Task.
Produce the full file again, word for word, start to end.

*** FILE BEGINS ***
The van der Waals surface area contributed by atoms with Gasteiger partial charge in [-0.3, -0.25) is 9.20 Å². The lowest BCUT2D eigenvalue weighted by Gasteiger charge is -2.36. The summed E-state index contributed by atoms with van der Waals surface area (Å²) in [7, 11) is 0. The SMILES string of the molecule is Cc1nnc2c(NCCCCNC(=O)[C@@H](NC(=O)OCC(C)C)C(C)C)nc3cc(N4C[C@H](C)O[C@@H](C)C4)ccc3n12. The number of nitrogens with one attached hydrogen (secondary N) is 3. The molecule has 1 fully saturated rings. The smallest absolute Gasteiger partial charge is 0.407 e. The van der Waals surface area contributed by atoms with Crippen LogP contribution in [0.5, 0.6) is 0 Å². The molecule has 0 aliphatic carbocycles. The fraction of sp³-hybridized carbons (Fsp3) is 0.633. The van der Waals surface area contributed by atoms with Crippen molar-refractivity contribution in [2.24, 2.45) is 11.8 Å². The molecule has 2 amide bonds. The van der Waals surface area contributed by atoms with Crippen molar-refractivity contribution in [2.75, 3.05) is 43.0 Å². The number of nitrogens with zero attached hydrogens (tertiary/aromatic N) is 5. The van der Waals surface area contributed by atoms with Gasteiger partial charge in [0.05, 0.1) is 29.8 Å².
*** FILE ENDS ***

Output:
The van der Waals surface area contributed by atoms with Gasteiger partial charge in [-0.3, -0.25) is 9.20 Å². The lowest BCUT2D eigenvalue weighted by Gasteiger charge is -2.36. The summed E-state index contributed by atoms with van der Waals surface area (Å²) in [7, 11) is 0. The SMILES string of the molecule is Cc1nnc2c(NCCCCNC(=O)[C@@H](NC(=O)OCC(C)C)C(C)C)nc3cc(N4C[C@H](C)O[C@@H](C)C4)ccc3n12. The number of nitrogens with one attached hydrogen (secondary N) is 3. The molecule has 1 fully saturated rings. The smallest absolute Gasteiger partial charge is 0.407 e. The van der Waals surface area contributed by atoms with Crippen LogP contribution in [0.5, 0.6) is 0 Å². The molecule has 0 aliphatic carbocycles. The fraction of sp³-hybridized carbons (Fsp3) is 0.633. The van der Waals surface area contributed by atoms with Crippen molar-refractivity contribution in [2.24, 2.45) is 11.8 Å². The molecule has 2 amide bonds. The van der Waals surface area contributed by atoms with Crippen molar-refractivity contribution in [2.75, 3.05) is 43.0 Å². The number of nitrogens with zero attached hydrogens (tertiary/aromatic N) is 5. The van der Waals surface area contributed by atoms with Gasteiger partial charge in [0.05, 0.1) is 29.8 Å².